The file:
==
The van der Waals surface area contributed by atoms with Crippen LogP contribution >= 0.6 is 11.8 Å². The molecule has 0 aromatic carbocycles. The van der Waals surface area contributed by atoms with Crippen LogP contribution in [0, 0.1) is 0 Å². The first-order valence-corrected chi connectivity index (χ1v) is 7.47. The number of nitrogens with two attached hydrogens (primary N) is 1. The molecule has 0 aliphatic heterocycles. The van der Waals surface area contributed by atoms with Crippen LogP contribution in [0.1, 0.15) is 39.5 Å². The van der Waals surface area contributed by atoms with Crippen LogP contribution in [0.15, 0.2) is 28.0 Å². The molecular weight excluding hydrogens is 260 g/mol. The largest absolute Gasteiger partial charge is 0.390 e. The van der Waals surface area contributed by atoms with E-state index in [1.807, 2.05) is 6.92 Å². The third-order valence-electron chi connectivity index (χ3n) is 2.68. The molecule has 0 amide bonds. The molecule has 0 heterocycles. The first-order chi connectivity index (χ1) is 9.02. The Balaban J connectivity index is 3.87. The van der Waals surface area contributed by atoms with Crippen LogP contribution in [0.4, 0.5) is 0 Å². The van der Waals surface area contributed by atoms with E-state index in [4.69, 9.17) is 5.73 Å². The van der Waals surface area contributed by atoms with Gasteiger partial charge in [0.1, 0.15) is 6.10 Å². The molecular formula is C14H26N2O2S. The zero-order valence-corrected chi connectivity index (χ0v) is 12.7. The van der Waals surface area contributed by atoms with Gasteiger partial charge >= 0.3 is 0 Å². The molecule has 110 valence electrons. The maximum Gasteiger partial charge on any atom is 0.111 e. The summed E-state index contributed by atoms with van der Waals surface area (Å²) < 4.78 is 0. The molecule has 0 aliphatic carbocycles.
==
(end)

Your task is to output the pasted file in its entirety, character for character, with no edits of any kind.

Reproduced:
The van der Waals surface area contributed by atoms with Crippen LogP contribution >= 0.6 is 11.8 Å². The molecule has 0 aromatic carbocycles. The van der Waals surface area contributed by atoms with Crippen LogP contribution in [0, 0.1) is 0 Å². The first-order valence-corrected chi connectivity index (χ1v) is 7.47. The number of nitrogens with two attached hydrogens (primary N) is 1. The molecule has 0 aliphatic heterocycles. The van der Waals surface area contributed by atoms with Crippen LogP contribution in [0.1, 0.15) is 39.5 Å². The van der Waals surface area contributed by atoms with Crippen LogP contribution in [0.15, 0.2) is 28.0 Å². The molecular weight excluding hydrogens is 260 g/mol. The largest absolute Gasteiger partial charge is 0.390 e. The van der Waals surface area contributed by atoms with E-state index in [1.807, 2.05) is 6.92 Å². The third-order valence-electron chi connectivity index (χ3n) is 2.68. The molecule has 0 amide bonds. The molecule has 0 heterocycles. The first-order chi connectivity index (χ1) is 9.02. The Balaban J connectivity index is 3.87. The van der Waals surface area contributed by atoms with Crippen LogP contribution in [0.4, 0.5) is 0 Å². The van der Waals surface area contributed by atoms with E-state index in [4.69, 9.17) is 5.73 Å². The van der Waals surface area contributed by atoms with Gasteiger partial charge in [0.1, 0.15) is 6.10 Å². The molecular formula is C14H26N2O2S. The zero-order valence-corrected chi connectivity index (χ0v) is 12.7. The van der Waals surface area contributed by atoms with Gasteiger partial charge >= 0.3 is 0 Å². The molecule has 110 valence electrons. The maximum Gasteiger partial charge on any atom is 0.111 e. The summed E-state index contributed by atoms with van der Waals surface area (Å²) < 4.78 is 0. The molecule has 0 aliphatic carbocycles.